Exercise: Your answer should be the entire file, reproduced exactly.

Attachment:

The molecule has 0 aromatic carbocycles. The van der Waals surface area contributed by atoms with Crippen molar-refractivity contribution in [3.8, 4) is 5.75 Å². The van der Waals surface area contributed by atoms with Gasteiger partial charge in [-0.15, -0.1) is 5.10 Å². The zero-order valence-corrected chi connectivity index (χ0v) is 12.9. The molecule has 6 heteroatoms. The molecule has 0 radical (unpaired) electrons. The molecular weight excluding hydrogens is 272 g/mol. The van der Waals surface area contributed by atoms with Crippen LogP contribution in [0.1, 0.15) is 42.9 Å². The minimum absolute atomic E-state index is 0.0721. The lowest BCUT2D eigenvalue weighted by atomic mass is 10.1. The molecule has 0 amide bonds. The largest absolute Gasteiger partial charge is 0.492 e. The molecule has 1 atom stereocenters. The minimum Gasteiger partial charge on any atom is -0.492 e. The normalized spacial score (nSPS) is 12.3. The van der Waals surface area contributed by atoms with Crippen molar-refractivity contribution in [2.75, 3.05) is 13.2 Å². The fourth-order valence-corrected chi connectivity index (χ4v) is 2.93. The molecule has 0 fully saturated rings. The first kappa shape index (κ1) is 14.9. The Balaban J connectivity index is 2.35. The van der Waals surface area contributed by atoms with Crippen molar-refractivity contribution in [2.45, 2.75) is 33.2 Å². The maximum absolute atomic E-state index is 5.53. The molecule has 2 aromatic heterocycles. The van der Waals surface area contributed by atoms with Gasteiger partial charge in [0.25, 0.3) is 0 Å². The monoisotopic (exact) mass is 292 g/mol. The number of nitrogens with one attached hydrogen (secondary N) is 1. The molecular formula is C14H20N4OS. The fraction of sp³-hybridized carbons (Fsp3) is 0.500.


The molecule has 0 aromatic carbocycles. The van der Waals surface area contributed by atoms with Crippen molar-refractivity contribution in [3.8, 4) is 5.75 Å². The van der Waals surface area contributed by atoms with Gasteiger partial charge in [-0.15, -0.1) is 5.10 Å². The zero-order valence-corrected chi connectivity index (χ0v) is 12.9. The molecule has 6 heteroatoms. The molecule has 0 radical (unpaired) electrons. The molecular weight excluding hydrogens is 272 g/mol. The van der Waals surface area contributed by atoms with Crippen LogP contribution in [0.1, 0.15) is 42.9 Å². The minimum absolute atomic E-state index is 0.0721. The lowest BCUT2D eigenvalue weighted by atomic mass is 10.1. The molecule has 0 amide bonds. The largest absolute Gasteiger partial charge is 0.492 e. The molecule has 1 atom stereocenters. The minimum Gasteiger partial charge on any atom is -0.492 e. The normalized spacial score (nSPS) is 12.3. The van der Waals surface area contributed by atoms with Crippen molar-refractivity contribution in [2.75, 3.05) is 13.2 Å². The fourth-order valence-corrected chi connectivity index (χ4v) is 2.93. The molecule has 0 fully saturated rings. The first kappa shape index (κ1) is 14.9. The Balaban J connectivity index is 2.35. The van der Waals surface area contributed by atoms with Crippen molar-refractivity contribution in [2.45, 2.75) is 33.2 Å². The maximum absolute atomic E-state index is 5.53. The molecule has 2 aromatic heterocycles. The van der Waals surface area contributed by atoms with Gasteiger partial charge in [0.25, 0.3) is 0 Å². The monoisotopic (exact) mass is 292 g/mol. The number of nitrogens with one attached hydrogen (secondary N) is 1. The molecular formula is C14H20N4OS. The fraction of sp³-hybridized carbons (Fsp3) is 0.500.